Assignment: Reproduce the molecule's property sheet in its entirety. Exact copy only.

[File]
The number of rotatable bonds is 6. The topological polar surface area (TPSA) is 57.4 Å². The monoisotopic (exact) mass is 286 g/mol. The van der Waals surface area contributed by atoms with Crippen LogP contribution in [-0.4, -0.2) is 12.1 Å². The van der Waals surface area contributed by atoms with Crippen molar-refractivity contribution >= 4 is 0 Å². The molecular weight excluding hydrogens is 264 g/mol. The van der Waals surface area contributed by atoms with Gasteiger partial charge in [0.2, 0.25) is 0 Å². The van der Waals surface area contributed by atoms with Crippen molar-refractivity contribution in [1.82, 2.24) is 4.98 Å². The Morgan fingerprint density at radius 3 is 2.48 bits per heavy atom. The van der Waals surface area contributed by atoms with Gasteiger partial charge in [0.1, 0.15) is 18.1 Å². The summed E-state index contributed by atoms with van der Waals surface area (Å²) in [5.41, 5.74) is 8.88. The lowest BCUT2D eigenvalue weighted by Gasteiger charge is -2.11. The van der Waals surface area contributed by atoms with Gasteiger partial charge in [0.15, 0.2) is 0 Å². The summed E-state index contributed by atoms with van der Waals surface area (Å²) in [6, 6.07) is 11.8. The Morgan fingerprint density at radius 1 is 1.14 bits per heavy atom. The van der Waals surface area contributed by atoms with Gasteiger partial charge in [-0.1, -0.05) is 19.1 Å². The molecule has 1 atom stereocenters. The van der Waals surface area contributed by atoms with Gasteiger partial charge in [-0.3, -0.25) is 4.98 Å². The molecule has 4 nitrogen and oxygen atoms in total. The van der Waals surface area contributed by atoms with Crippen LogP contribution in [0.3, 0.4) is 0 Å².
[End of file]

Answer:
The number of rotatable bonds is 6. The topological polar surface area (TPSA) is 57.4 Å². The monoisotopic (exact) mass is 286 g/mol. The van der Waals surface area contributed by atoms with Crippen LogP contribution in [-0.4, -0.2) is 12.1 Å². The van der Waals surface area contributed by atoms with Crippen molar-refractivity contribution >= 4 is 0 Å². The molecular weight excluding hydrogens is 264 g/mol. The van der Waals surface area contributed by atoms with Gasteiger partial charge in [0.2, 0.25) is 0 Å². The van der Waals surface area contributed by atoms with Crippen molar-refractivity contribution in [1.82, 2.24) is 4.98 Å². The Morgan fingerprint density at radius 3 is 2.48 bits per heavy atom. The van der Waals surface area contributed by atoms with Gasteiger partial charge in [0.1, 0.15) is 18.1 Å². The summed E-state index contributed by atoms with van der Waals surface area (Å²) in [5.41, 5.74) is 8.88. The lowest BCUT2D eigenvalue weighted by Gasteiger charge is -2.11. The van der Waals surface area contributed by atoms with Gasteiger partial charge in [0.15, 0.2) is 0 Å². The summed E-state index contributed by atoms with van der Waals surface area (Å²) in [6, 6.07) is 11.8. The Morgan fingerprint density at radius 1 is 1.14 bits per heavy atom. The van der Waals surface area contributed by atoms with Gasteiger partial charge in [-0.1, -0.05) is 19.1 Å². The molecule has 1 atom stereocenters. The van der Waals surface area contributed by atoms with Gasteiger partial charge in [-0.3, -0.25) is 4.98 Å². The molecule has 4 nitrogen and oxygen atoms in total. The van der Waals surface area contributed by atoms with Crippen LogP contribution in [0.3, 0.4) is 0 Å².